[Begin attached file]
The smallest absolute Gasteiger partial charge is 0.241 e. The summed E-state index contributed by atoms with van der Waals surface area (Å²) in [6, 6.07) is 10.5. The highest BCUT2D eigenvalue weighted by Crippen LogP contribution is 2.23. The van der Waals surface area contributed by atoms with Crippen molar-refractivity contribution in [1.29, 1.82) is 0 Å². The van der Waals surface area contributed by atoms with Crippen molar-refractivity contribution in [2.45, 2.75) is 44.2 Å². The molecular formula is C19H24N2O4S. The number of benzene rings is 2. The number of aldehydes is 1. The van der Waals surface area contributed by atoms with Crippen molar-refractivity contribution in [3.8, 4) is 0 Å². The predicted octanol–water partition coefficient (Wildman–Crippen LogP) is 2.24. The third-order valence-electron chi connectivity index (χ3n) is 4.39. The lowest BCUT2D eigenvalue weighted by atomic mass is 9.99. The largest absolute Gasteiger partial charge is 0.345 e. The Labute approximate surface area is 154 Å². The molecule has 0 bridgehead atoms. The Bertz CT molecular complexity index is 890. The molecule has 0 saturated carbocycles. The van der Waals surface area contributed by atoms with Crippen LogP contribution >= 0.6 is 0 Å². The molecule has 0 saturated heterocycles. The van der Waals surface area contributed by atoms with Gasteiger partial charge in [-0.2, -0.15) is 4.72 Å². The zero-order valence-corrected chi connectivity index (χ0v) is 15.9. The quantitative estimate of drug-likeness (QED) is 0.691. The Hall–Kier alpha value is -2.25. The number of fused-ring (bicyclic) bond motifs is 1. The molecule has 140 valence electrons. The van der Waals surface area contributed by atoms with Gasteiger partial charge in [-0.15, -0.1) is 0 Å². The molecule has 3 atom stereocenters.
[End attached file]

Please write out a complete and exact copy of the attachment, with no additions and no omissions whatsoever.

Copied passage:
The smallest absolute Gasteiger partial charge is 0.241 e. The summed E-state index contributed by atoms with van der Waals surface area (Å²) in [6, 6.07) is 10.5. The highest BCUT2D eigenvalue weighted by Crippen LogP contribution is 2.23. The van der Waals surface area contributed by atoms with Crippen molar-refractivity contribution in [1.29, 1.82) is 0 Å². The van der Waals surface area contributed by atoms with Crippen molar-refractivity contribution in [2.45, 2.75) is 44.2 Å². The molecular formula is C19H24N2O4S. The number of benzene rings is 2. The number of aldehydes is 1. The van der Waals surface area contributed by atoms with Crippen molar-refractivity contribution in [3.8, 4) is 0 Å². The predicted octanol–water partition coefficient (Wildman–Crippen LogP) is 2.24. The third-order valence-electron chi connectivity index (χ3n) is 4.39. The lowest BCUT2D eigenvalue weighted by atomic mass is 9.99. The largest absolute Gasteiger partial charge is 0.345 e. The Labute approximate surface area is 154 Å². The molecule has 0 bridgehead atoms. The Bertz CT molecular complexity index is 890. The molecule has 0 saturated carbocycles. The van der Waals surface area contributed by atoms with Crippen LogP contribution >= 0.6 is 0 Å². The molecule has 0 saturated heterocycles. The van der Waals surface area contributed by atoms with Gasteiger partial charge in [-0.2, -0.15) is 4.72 Å². The zero-order valence-corrected chi connectivity index (χ0v) is 15.9. The quantitative estimate of drug-likeness (QED) is 0.691. The Hall–Kier alpha value is -2.25. The number of fused-ring (bicyclic) bond motifs is 1. The molecule has 140 valence electrons. The van der Waals surface area contributed by atoms with Gasteiger partial charge in [-0.15, -0.1) is 0 Å². The molecule has 3 atom stereocenters.